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# are there numbers that repesent rotations?

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This is an excellent question!

Yes, there are many different ways to represent rotations mathematically.

First, complex numbers can be used to represent rotations:

Since complex multiplication when viewed using polar coordinates is nothing more than rotations and expansion, a complex number can be thought of as the corresponding rotation and expansion/contraction. For example, let's look at the simple number i.

i = 1(cos (90) + sin (90))

So i represents a counter-clockwise rotation of 90 degrees.

If we take any complex number z, where

z = r (cos (x) + i sin (x))

and multiply by i, we get

iz = ir (cos(x) + i sin (x))

= (cos(90) + i sin (90))(r)(cos(x) + i sin(x))

= r (cos(x + 90) + i sin (x + 90))

You can confirm the above details with trig identities. So you can see that multiplication by i is a 90 degree rotation counterclockwise.

Similarly, multiplication by any complex number of the form

w = (cos (a) + i sin (a)) is going to give you a rotation by a degrees counterclockwise. Note that a negative value for a will give a clockwise rotation by the absolute value of a.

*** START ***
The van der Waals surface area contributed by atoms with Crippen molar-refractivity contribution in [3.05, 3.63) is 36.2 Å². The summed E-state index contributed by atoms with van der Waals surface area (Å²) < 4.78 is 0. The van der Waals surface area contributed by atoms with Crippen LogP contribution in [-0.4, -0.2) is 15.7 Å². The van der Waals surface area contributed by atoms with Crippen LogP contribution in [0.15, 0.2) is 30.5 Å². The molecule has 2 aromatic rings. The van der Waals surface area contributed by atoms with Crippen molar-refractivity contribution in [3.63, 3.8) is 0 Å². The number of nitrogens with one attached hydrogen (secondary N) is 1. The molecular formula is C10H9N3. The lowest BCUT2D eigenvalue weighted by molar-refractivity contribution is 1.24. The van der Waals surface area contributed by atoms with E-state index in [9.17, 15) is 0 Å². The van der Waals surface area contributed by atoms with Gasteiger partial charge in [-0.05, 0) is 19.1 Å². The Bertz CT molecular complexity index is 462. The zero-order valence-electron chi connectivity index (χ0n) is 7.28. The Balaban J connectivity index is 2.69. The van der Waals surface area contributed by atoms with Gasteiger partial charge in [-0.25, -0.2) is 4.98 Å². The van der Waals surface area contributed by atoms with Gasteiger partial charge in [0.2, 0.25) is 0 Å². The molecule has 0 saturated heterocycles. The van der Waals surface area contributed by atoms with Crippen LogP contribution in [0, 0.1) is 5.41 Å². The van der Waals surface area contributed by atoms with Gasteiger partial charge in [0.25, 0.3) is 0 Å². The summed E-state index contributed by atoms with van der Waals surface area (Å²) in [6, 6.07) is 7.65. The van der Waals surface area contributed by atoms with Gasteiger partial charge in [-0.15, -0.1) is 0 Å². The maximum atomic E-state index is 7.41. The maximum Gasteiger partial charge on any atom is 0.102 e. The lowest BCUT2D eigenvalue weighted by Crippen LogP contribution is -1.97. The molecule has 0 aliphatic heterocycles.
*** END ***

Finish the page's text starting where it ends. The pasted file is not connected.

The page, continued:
I'll leave the details for you to work out.

Now, keep in mind that rotations can also be represented by matrices of numbers as well (2x2 in the plane, and larger matrices in larger dimensions).

If we use vector notation, then any matrix of the form

R = [ cos (x) - sin(x) ]

___[ sin( x) cos(x) ]

can be thought of as a rotation when multiplied on the right by the column vector {x y}.

Again I will leave the details for you.

These are just a few of the (simplest) ways in which rotations can be represented. There are more subtle and sophisticated ways in which rotations can be measured as well (e.g. rotation groups, quaternions, etc.) which you can explore online or in good textbooks.

• Lotus gave a great answer, the only thing left to add would be simply converting an equation to it's polar form by substituting x=rcos(x) and y=rsin(x)

Then you would use the number of degrees to rotate for x, or if you understand radian measurement, use that.

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